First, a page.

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African-Americans, Latinos Key Gay Marriage Election Advances

The hot-button issue of gay marriage had appeared on state ballots 29 times prior to the most recent elections and lost every time.

But last Tuesday’s results may have marked a watershed moment for the gay marriage movement as voters in three states voted to legalize it, while a fourth voted against a proposed ban.

And the movement will largely have African-Americans and Latinos to thank if it catches on in other states.

Exit polls now show a majority of both groups now favor gay marriage as voters in Maine, Maryland and Washington state all passed new gay marriage laws on Tuesday, while voters in Minnesota defeated a ban.

More and more Americans have moved in support of gay marriage in recent years, but last week’s approval by voters in several states marks a significant leap forward rather the previous incremental progress.

It’s no secret that gay marriage is supported by large number of young people and non-religious people, but exit polls show the most important shifts in support among African Americans and Hispanics.

Black voters, in particular, have been slow to embrace gay marriage, even as the vast majority vote Democratic and the rest of the party has embraced it. There were many traditionally conservative African-Americans who were very upset with President Barack Obama earlier this year following his decision to support gay marriage.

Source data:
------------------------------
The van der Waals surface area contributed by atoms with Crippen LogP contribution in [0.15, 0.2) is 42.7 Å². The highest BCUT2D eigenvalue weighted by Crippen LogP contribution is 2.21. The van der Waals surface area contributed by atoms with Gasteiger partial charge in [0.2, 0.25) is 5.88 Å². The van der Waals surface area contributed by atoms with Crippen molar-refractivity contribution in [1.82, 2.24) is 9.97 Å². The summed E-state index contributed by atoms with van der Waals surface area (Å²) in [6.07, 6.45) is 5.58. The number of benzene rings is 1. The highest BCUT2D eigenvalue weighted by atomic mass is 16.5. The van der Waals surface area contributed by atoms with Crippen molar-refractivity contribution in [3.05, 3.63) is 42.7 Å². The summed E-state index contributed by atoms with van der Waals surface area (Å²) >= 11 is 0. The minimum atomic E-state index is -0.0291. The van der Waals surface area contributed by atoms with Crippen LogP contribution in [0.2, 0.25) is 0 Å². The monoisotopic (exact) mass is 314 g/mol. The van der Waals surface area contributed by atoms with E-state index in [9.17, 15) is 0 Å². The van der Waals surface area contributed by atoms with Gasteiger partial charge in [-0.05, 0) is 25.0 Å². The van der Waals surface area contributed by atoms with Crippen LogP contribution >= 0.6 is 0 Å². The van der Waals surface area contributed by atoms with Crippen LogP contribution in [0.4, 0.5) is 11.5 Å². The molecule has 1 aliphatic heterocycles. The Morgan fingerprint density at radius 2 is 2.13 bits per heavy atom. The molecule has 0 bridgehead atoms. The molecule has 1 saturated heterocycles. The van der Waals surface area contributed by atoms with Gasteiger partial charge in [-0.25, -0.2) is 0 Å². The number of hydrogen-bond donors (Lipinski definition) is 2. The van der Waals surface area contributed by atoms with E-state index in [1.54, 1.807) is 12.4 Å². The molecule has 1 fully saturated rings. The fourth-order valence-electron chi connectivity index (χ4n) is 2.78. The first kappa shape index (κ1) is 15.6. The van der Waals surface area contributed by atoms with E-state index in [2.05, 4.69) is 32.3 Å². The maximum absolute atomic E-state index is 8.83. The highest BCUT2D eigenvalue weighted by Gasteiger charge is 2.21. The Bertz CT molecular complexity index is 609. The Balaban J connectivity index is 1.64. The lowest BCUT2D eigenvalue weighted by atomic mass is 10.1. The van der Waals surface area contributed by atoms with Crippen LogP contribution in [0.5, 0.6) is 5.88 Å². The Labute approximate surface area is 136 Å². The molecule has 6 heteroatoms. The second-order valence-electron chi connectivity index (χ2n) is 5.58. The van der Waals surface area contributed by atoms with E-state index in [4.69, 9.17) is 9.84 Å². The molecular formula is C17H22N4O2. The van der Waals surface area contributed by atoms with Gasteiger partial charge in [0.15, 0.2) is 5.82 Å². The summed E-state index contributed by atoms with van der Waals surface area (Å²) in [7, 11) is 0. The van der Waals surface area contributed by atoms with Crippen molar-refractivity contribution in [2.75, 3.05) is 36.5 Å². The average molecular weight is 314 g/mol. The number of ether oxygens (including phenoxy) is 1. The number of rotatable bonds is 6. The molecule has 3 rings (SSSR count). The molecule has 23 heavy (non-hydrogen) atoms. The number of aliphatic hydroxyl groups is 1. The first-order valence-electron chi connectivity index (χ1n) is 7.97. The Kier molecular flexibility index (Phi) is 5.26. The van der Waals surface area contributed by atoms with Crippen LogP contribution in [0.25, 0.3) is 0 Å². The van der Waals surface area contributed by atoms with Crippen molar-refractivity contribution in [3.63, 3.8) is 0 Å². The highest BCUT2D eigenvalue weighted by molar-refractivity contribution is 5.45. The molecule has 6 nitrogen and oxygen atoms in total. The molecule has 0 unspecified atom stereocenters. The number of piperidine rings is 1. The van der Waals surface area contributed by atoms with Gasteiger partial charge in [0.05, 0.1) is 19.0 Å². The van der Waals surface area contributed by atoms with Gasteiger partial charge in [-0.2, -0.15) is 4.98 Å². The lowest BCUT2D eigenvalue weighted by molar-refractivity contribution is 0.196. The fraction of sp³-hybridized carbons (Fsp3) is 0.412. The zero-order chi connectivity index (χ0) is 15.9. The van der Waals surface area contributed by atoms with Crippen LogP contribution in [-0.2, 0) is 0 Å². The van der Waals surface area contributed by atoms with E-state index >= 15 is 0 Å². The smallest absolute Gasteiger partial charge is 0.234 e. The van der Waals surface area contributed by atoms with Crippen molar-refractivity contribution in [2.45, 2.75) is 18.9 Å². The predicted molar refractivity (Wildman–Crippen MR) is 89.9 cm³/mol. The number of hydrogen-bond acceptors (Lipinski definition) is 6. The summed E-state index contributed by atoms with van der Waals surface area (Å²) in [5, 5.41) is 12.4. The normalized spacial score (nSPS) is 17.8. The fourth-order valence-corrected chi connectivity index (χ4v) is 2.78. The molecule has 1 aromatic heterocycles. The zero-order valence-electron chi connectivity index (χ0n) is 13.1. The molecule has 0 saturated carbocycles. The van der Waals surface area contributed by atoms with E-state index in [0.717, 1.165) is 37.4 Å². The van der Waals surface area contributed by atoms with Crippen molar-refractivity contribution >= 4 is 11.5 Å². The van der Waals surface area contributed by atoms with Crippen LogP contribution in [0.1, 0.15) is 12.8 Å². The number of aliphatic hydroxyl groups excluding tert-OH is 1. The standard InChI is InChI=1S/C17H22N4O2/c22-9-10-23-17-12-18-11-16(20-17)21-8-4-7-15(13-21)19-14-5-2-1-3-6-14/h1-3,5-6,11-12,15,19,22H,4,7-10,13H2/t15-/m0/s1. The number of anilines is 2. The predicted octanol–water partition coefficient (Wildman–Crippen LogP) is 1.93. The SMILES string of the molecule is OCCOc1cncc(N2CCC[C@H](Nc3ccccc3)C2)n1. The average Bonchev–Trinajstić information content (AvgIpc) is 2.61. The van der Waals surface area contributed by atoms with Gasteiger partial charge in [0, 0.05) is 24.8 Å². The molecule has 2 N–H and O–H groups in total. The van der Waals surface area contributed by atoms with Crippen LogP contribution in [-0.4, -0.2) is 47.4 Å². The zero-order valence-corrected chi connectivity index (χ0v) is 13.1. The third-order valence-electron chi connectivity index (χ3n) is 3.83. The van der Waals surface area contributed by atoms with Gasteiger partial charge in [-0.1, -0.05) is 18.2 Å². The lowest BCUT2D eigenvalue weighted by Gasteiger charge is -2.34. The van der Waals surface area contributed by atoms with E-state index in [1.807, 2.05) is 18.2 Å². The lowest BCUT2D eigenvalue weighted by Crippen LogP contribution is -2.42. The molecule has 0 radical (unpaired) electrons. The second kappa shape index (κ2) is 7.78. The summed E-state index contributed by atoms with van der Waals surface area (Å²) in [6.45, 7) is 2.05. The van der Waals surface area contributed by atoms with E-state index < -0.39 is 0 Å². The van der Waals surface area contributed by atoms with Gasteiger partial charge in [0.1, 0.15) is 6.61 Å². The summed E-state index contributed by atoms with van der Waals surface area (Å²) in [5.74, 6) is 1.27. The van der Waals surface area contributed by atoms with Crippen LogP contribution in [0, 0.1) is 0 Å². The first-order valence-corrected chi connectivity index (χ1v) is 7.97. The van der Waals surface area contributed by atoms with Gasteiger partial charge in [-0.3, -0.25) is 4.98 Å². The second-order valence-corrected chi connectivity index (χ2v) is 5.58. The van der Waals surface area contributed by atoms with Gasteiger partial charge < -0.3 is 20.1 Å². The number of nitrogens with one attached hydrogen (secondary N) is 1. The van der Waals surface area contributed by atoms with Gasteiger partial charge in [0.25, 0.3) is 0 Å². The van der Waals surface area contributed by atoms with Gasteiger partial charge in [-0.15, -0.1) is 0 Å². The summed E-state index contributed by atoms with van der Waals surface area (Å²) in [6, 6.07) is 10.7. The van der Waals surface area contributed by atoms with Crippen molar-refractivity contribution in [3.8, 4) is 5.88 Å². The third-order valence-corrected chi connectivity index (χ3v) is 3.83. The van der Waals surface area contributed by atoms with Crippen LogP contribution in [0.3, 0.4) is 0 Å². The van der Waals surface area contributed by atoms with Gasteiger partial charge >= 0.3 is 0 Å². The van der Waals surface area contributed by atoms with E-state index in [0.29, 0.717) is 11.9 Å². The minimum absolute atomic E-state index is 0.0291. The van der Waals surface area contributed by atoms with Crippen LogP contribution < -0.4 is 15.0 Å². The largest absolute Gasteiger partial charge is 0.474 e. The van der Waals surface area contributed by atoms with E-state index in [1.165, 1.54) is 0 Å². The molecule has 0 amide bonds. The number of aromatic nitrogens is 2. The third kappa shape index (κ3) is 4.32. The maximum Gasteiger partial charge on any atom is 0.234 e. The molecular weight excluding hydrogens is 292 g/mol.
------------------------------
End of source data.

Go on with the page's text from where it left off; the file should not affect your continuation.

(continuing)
On Tuesday, though, they played a major role in passing Maryland’s new gay marriage law.

Maryland is heavily Democratic, which made it a likely candidate to be one of the first states to vote for gay marriage. But the state is also heavily African-American (29 percent) and has a significant Latino population (8 percent), which made passage something less than certain.

When California approved a gay marriage ban in 2008, 70 percent of African Americans voted for it, and when North Carolina overwhelmingly passed a similar measure earlier this year, many cited the black vote as a big reason.

On Tuesday in Maryland, though, 46 percent of African Americans supported gay marriage. And, according to national exit polls, 52 percent of both black and Latino voters who turned out Tuesday said they support gay marriage in their states.

That’s a big turnaround from recent years. In 2008 and 2009, a Pew Research Center survey showed just 28 percent of African Americans and 39 percent of Latinos backed gay marriage. And by 2010, support in those communities was rising slower than it was among whites.

The exit polls suggest both groups have now moved in large numbers toward supporting gay marriage.

And given their affinity for President Obama – 93 percent of African Americans and 71 percent of Latinos voted for the president – it’s not unreasonable to think that his support had an impact.

But the other three states besides Maryland that voted in favor of gay marriage Tuesday are among the whitest states in the country, with Maine being the whitest and Minnesota being 83 percent white.

Democratic-leaning states like California, New York, New Jersey and Illinois that are the most diverse are the likeliest candidates to pass gay marriage laws.

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